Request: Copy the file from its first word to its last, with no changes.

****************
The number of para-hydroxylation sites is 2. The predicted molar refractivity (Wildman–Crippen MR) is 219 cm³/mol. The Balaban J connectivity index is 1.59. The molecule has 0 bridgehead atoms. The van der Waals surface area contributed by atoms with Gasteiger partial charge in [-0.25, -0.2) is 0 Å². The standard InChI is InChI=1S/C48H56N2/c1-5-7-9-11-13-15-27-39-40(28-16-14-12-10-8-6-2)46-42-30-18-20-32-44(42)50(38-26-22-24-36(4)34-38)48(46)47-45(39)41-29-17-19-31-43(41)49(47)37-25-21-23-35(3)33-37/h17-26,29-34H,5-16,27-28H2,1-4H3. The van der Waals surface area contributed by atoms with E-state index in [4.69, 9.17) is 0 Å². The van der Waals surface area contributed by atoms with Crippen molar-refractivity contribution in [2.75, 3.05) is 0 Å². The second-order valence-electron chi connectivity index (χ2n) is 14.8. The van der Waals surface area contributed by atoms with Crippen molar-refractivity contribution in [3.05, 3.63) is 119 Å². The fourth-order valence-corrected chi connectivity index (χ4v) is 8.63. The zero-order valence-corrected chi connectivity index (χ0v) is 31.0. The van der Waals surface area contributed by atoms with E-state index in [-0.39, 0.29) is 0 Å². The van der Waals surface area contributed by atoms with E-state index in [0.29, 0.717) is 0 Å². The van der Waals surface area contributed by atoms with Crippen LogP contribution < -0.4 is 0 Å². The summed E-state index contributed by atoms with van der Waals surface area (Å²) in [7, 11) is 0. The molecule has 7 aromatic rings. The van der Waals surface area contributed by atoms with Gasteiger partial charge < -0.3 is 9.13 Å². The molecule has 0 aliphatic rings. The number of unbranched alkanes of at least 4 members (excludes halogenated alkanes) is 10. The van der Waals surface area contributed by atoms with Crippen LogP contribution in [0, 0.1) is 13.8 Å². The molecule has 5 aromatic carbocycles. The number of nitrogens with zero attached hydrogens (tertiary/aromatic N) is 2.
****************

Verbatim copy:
The number of para-hydroxylation sites is 2. The predicted molar refractivity (Wildman–Crippen MR) is 219 cm³/mol. The Balaban J connectivity index is 1.59. The molecule has 0 bridgehead atoms. The van der Waals surface area contributed by atoms with Gasteiger partial charge in [-0.25, -0.2) is 0 Å². The standard InChI is InChI=1S/C48H56N2/c1-5-7-9-11-13-15-27-39-40(28-16-14-12-10-8-6-2)46-42-30-18-20-32-44(42)50(38-26-22-24-36(4)34-38)48(46)47-45(39)41-29-17-19-31-43(41)49(47)37-25-21-23-35(3)33-37/h17-26,29-34H,5-16,27-28H2,1-4H3. The van der Waals surface area contributed by atoms with E-state index in [4.69, 9.17) is 0 Å². The van der Waals surface area contributed by atoms with Crippen molar-refractivity contribution in [2.75, 3.05) is 0 Å². The second-order valence-electron chi connectivity index (χ2n) is 14.8. The van der Waals surface area contributed by atoms with Crippen molar-refractivity contribution in [3.05, 3.63) is 119 Å². The fourth-order valence-corrected chi connectivity index (χ4v) is 8.63. The zero-order valence-corrected chi connectivity index (χ0v) is 31.0. The van der Waals surface area contributed by atoms with E-state index in [-0.39, 0.29) is 0 Å². The van der Waals surface area contributed by atoms with E-state index in [0.29, 0.717) is 0 Å². The van der Waals surface area contributed by atoms with Crippen LogP contribution < -0.4 is 0 Å². The summed E-state index contributed by atoms with van der Waals surface area (Å²) in [7, 11) is 0. The molecule has 7 aromatic rings. The van der Waals surface area contributed by atoms with Gasteiger partial charge < -0.3 is 9.13 Å². The molecule has 0 aliphatic rings. The number of unbranched alkanes of at least 4 members (excludes halogenated alkanes) is 10. The van der Waals surface area contributed by atoms with Crippen LogP contribution in [0, 0.1) is 13.8 Å². The molecule has 5 aromatic carbocycles. The number of nitrogens with zero attached hydrogens (tertiary/aromatic N) is 2.